Thailand: Baht declines amid volatile markets

The baht fell to less than 35 against the US dollar on Monday and recorded its lowest level for two months, after being the most volatile currency traded in the region this year.

The baht opened at 34.93 per dollar on Monday. During day-trade, it weakened to 35.16 against the greenback before closing at 35.10.

Roong Sanguanruang, head of global markets and research at the Bank of Ayudhya (Krungsri), said that over the past two months the baht had been the most volatile currency in the region.

“The baht appreciated by around 5% compared with the dollar last month, while it weakened by around 6% per dollar this month. The firmer dollar is a key factor, affecting the baht’s swing significantly,” she said.

After the US announced improving economic data and signs of a steadier rate of inflation in January, investors have been adjusting their view of the US Federal Reserve’s policy rate direction. Investors believe the Fed will continue to increase its policy rates at its next three upcoming meetings and raise the terminal rate to 5.4% by the middle of this year, from the previous forecast of 4.8%.

Global foreign funds have been returning to the US market and flying out of the Thai equity and bond markets. As a result, the US dollar has been strengthening compared with other currencies, including the baht. However, the Fed Fund rate and the market reaction still need to be monitored, according to Ms Roong.

Given higher uncertainty in the worldwide money market, the baht is expected to stay volatile. Krungsri expects the baht to record a new low of 35.50 per dollar by the end of March. Meanwhile, the Thai currency is expected to move in the range of 32.50-35.50 baht compared with the dollar for the first quarter of this year, depending mainly on the Fed Fund rate movement, Ms Roong said.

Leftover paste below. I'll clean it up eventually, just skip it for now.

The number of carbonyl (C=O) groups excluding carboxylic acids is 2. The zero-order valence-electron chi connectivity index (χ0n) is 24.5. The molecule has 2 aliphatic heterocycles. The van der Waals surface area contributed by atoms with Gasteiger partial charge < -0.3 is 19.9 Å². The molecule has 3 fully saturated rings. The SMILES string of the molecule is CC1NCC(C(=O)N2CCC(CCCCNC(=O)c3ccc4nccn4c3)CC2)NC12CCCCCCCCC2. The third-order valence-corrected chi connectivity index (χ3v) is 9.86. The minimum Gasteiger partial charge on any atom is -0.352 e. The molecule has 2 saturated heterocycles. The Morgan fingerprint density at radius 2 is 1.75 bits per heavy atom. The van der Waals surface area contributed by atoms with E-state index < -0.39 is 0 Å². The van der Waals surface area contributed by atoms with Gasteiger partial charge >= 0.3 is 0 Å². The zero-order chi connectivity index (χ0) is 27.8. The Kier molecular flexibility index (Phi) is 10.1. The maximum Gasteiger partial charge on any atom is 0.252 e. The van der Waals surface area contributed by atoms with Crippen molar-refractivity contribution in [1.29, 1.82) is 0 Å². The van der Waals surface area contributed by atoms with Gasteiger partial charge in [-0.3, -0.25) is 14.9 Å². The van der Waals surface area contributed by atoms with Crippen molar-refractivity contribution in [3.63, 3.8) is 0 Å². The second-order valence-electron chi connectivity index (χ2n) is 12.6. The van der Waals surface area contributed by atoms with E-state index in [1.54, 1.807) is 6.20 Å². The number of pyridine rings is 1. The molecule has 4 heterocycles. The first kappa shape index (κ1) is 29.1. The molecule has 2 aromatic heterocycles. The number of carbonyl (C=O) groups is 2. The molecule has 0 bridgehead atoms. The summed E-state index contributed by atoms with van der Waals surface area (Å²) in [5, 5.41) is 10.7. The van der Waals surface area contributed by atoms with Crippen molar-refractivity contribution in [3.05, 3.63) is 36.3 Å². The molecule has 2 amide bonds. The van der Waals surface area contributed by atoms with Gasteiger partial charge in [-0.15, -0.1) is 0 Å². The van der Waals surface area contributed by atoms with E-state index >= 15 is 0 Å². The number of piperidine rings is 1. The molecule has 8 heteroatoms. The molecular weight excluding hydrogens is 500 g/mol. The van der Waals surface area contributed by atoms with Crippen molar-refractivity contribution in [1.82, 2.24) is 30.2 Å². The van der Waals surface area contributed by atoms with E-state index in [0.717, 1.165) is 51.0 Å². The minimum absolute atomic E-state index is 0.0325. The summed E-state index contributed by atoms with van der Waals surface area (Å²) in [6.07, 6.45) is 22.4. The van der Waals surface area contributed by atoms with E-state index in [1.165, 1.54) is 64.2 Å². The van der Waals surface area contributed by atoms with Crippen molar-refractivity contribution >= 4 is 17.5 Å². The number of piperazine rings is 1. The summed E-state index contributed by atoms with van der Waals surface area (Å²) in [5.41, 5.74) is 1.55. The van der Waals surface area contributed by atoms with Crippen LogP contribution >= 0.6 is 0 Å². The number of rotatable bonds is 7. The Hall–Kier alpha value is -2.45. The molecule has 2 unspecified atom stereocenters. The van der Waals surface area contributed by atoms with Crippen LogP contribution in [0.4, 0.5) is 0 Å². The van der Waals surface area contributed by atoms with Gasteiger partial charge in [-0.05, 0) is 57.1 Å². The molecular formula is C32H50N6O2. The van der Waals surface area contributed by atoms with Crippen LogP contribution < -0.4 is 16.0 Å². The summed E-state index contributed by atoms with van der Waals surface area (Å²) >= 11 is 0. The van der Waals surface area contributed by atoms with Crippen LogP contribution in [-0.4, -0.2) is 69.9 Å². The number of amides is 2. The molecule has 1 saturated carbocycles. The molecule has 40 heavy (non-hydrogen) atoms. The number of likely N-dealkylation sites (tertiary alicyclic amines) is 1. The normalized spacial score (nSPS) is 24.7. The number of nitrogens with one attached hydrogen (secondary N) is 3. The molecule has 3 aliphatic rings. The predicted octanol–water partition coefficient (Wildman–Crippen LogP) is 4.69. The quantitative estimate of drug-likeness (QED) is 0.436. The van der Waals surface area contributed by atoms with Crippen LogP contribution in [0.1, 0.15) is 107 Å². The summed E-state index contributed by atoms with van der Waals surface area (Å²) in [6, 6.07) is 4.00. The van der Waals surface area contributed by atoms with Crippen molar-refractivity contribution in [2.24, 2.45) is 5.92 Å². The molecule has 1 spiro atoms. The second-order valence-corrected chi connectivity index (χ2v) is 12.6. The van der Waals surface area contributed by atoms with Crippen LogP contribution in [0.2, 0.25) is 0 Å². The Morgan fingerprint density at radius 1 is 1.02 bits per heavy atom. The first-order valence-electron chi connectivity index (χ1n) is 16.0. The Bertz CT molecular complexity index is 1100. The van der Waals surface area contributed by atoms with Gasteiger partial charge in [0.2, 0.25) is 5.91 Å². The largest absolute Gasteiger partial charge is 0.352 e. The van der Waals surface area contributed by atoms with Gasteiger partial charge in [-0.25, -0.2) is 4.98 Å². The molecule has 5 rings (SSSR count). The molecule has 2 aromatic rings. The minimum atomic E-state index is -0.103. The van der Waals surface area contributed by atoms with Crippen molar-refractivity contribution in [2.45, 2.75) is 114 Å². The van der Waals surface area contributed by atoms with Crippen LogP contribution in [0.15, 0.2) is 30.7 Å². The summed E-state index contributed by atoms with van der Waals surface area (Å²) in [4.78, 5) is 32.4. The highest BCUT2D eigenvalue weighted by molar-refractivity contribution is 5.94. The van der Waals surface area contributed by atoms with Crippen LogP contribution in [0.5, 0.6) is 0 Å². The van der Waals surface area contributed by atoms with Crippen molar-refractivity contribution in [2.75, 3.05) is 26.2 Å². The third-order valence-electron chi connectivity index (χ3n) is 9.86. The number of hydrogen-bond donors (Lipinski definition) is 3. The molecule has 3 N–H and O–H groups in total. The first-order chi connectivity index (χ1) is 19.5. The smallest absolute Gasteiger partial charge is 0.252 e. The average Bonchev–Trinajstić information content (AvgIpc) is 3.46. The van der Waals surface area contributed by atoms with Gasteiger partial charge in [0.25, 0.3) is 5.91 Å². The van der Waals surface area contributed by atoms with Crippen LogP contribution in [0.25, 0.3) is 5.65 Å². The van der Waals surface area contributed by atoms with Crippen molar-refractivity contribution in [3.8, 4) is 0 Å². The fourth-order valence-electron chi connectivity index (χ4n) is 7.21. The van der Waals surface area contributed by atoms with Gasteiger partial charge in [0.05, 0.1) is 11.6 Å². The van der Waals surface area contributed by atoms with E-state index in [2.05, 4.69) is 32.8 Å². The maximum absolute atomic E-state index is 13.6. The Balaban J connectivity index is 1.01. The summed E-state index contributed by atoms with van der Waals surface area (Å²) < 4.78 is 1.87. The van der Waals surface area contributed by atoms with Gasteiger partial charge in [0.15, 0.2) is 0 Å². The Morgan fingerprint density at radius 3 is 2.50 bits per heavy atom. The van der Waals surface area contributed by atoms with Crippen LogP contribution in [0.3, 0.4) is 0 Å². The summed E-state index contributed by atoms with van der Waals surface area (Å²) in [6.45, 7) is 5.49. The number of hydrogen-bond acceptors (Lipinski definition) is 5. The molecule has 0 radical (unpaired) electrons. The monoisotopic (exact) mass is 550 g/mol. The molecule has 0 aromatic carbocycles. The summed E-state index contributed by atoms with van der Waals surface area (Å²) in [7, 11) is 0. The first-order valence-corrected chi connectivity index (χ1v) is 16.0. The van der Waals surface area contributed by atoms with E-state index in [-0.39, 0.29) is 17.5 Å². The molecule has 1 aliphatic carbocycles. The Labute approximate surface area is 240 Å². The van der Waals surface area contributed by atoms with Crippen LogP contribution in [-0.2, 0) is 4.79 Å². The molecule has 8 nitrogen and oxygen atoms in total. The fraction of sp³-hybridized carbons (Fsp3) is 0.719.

Given the higher volatility of the baht against the greenback, it would be of more concern for local importers and exporters who do not have protection from foreign exchange rates, mainly small to medium-sized enterprises (SMEs), she said.

Separately, Poon Panichpibool, market strategist at Krungthai Bank (KTB), said the bank expects the baht to continue to fall to 35.20 baht against the dollar this week, mainly due to the Fed Fund rate factor. Moreover, the bank believes the local currency will further depreciate against the dollar in the second quarter of this year because of the Fed Fund rate trend and the Thai political factor amid the upcoming general election.

“We forecast the baht to fall to test 36 baht per dollar in the second quarter because of higher uncertainty, both of external and internal factors,” he said.

However, the Fed is forecast to stop the policy rate hikes in the second half of this year, and then the baht is expected to change direction to a firmer trend against the greenback. Therefore, KTB will keep its existing assessment of the baht at 32 per dollar for the end of 2023, he said.

YLG Bullion and Futures explained that the baht slipped below 35 to the dollar as the dollar has appreciated, particularly after US personal consumption expenditure (PCE) rose by 0.6% in January, beating market estimates.

Analysts said the rising PCE has prompted growing concerns that the Fed may lift the interest rate more than analysts earlier anticipated and hold rates high for longer.

Asian currencies also lost ground on Monday as the US rate outlook dampened the mood. As the baht fell by 0.5%, Indonesia’s rupiah was down by 0.4% to the dollar, hitting its weakest level since mid-January. The Philippine peso shed the most, weakening 1.3% against the dollar to hit its lowest level since January 6. The Malaysian ringgit lost as much as 1% to touch its lowest level since November 30.


Key business leaders are calling on the government to use better measures to help Thai businesses, especially those with limited budgets, to avoid the severe fluctuations of foreign exchange rates.

“One measure is the use of foreign currency deposits [FCD]. It can help small and medium-sized enterprises,” said Montri Mahaplerkpong, vice-chairman of the Federation of Thai Industries (FTI).

At present, only large companies can use FCD accounts as a way to reduce risks in foreign exchange rates. To allow SMEs to do so, the Bank of Thailand could let them group together and jointly use their money through the FDC mechanism to deal with currency fluctuations.

The FTI said earlier that the baht’s value should stand at 34 per US dollar, but its value fluctuated greatly.

Tanit Sorat, vice-chairman of the Employers’ Confederation of Thai Trade and Industry, agreed that the state and private sectors needed to be equipped with better tools to solve the fluctuation problems, which will affect both importers and exporters.

He believes the latest baht depreciation resulted from currency speculation.